New Ways With Old Books

I’m excited to say that in a couple of weeks, I’m going to the Lakewood Art Council’s gallery in Lakewood, Colorado for a book signing event.  These promotional affairs are still new to me, so I don’t feel cynical if I end up with only two or three people at my presentation.  But I have to admit, I’m a bit nervous about this particular event because I’ve committed to doing an “art project.” Yikes!

Now, many of my friends know that I have been sketching and doing watercolor painting since Eisenhower was president, but to be honest, I’m not that great at it.  I don’t remember if it’s cadmium yellow that stains a paper or winsor yellow.  I’ve never achieved “vibrancy” the way professionals do.  I mostly work hard at painting and have a ton of fun with it.  There is no way I’m qualified to “teach” a bunch of artists anything about painting.

In desperate hopes I turned to the Internet for ideas.  I typed in “books in art” because, after all, I’ll be doing a quick reading from my own book.  The images I found were beautiful, but ancient looking. Hmm. Ancient.  What could I do with that?

"1455 portrait 100" by Darjac (personal collection) - Scanned by Darjac. Licensed under Public domain via Wikimedia Commons - http://commons.wikimedia.org/wiki/File:1455_portrait_100.png#mediaviewer/File:1455_portrait_100.png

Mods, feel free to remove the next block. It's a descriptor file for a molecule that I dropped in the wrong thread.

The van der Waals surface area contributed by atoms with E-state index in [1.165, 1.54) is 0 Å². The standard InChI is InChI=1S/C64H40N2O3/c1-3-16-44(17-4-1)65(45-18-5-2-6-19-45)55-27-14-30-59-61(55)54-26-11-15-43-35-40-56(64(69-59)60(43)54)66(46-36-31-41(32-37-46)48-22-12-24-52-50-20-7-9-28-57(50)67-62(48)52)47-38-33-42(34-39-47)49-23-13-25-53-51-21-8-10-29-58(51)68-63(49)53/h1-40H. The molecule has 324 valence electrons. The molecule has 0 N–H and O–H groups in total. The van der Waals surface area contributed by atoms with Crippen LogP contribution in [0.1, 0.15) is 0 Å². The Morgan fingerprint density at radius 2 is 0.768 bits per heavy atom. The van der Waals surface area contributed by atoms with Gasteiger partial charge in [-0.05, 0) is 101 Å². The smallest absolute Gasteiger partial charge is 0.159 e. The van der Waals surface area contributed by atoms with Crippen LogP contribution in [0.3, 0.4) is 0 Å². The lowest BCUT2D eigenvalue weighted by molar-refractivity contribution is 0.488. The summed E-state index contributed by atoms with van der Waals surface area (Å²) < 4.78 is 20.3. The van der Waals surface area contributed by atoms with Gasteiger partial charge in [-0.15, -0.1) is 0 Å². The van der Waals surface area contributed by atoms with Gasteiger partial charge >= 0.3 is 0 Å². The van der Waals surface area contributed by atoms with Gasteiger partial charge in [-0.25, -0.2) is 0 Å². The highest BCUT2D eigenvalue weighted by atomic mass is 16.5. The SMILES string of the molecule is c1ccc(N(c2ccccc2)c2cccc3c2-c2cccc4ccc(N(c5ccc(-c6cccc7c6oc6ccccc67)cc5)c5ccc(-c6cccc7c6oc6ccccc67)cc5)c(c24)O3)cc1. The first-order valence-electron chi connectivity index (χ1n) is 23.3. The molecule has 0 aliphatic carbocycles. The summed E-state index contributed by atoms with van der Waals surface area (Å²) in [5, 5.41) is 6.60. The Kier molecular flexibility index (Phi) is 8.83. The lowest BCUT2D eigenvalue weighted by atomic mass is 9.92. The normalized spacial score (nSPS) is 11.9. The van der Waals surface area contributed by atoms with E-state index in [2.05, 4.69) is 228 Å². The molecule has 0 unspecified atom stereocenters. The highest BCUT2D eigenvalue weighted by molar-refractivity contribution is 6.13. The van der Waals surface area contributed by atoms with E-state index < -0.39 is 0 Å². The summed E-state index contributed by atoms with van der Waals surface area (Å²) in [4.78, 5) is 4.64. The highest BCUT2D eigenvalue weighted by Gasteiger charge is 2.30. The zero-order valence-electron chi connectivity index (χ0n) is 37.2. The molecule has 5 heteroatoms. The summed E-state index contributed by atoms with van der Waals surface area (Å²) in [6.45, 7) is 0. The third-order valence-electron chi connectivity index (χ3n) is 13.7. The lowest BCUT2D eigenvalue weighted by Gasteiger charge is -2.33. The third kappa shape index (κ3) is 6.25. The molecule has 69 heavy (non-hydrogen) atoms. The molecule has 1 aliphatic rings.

Johannes Gutenberg on a Hungarian stamp in 1962. Portrait by Darjac, thanks to Wikicommons.

Finally it dawned on me that the whole concept of “book” is ancient.  Johannes Gutenberg is considered one of the greatest inventors of all time because about 600 years ago he invented the printing press, and made reading available to all as a result.  Until his books, people had to rely on oral history and tales passed from mouth to mouth and generation to generation for news and learning. Book printing was the “latest technology” and threatened to destroy campfire tales and other forms of storytelling.

Yet, here we are today with both books and storytelling still going strong.  But a new threat to reading in a “traditional” sense is here.  Books held strong through the advent of the radio, the television, and even the movies.  But can books survive the invention of the computer and the e-book?  Do they need to?

Let’s face it.  Books are fun to read once, and if they’re exceptional a second or even third time.  I remember my dad reading “The Night Before Christmas” every year as I grew up.  But today, for the most part, we read to be entertained for a few hours, educated (at least through the final exam of a semester in college) and inspired to be a better person. When a book is complete it usually sits on our shelves collecting dust and acting as a gentle reminder of good times and thoughts past.

It occurred to me that doing something with books that we no longer use might make a good craft project, even if it isn’t art.  In my internet search, I stumbled across such things as “book carving,” “bookmarks,” and “turning books into purses.”